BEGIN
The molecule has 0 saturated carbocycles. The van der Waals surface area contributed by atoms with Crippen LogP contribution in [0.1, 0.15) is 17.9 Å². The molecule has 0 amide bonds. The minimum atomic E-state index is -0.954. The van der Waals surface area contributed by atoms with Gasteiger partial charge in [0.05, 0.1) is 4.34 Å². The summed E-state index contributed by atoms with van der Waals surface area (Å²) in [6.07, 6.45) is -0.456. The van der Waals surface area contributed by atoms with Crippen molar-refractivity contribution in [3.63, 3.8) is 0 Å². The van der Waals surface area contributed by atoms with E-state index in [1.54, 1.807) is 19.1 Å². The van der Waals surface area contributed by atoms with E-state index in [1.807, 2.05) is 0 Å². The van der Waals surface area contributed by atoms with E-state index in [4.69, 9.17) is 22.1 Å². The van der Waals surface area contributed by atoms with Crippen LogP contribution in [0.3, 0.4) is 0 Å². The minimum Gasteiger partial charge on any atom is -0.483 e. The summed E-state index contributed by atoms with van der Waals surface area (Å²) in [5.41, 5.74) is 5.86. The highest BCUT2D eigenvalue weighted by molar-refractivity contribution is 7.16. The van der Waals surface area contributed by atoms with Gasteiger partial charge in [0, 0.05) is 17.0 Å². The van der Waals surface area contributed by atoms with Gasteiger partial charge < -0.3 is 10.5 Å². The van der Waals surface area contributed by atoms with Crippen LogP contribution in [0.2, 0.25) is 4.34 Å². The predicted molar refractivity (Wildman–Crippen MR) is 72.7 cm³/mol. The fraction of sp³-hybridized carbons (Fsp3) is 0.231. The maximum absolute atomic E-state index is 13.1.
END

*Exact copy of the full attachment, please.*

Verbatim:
The molecule has 0 saturated carbocycles. The van der Waals surface area contributed by atoms with Crippen LogP contribution in [0.1, 0.15) is 17.9 Å². The molecule has 0 amide bonds. The minimum atomic E-state index is -0.954. The van der Waals surface area contributed by atoms with Gasteiger partial charge in [0.05, 0.1) is 4.34 Å². The summed E-state index contributed by atoms with van der Waals surface area (Å²) in [6.07, 6.45) is -0.456. The van der Waals surface area contributed by atoms with Crippen molar-refractivity contribution in [3.63, 3.8) is 0 Å². The van der Waals surface area contributed by atoms with E-state index in [1.54, 1.807) is 19.1 Å². The van der Waals surface area contributed by atoms with E-state index in [1.807, 2.05) is 0 Å². The van der Waals surface area contributed by atoms with E-state index in [4.69, 9.17) is 22.1 Å². The van der Waals surface area contributed by atoms with Crippen LogP contribution in [0.3, 0.4) is 0 Å². The minimum Gasteiger partial charge on any atom is -0.483 e. The summed E-state index contributed by atoms with van der Waals surface area (Å²) in [5.41, 5.74) is 5.86. The highest BCUT2D eigenvalue weighted by molar-refractivity contribution is 7.16. The van der Waals surface area contributed by atoms with Gasteiger partial charge in [0, 0.05) is 17.0 Å². The van der Waals surface area contributed by atoms with Gasteiger partial charge < -0.3 is 10.5 Å². The van der Waals surface area contributed by atoms with Crippen LogP contribution in [0.2, 0.25) is 4.34 Å². The predicted molar refractivity (Wildman–Crippen MR) is 72.7 cm³/mol. The fraction of sp³-hybridized carbons (Fsp3) is 0.231. The maximum absolute atomic E-state index is 13.1.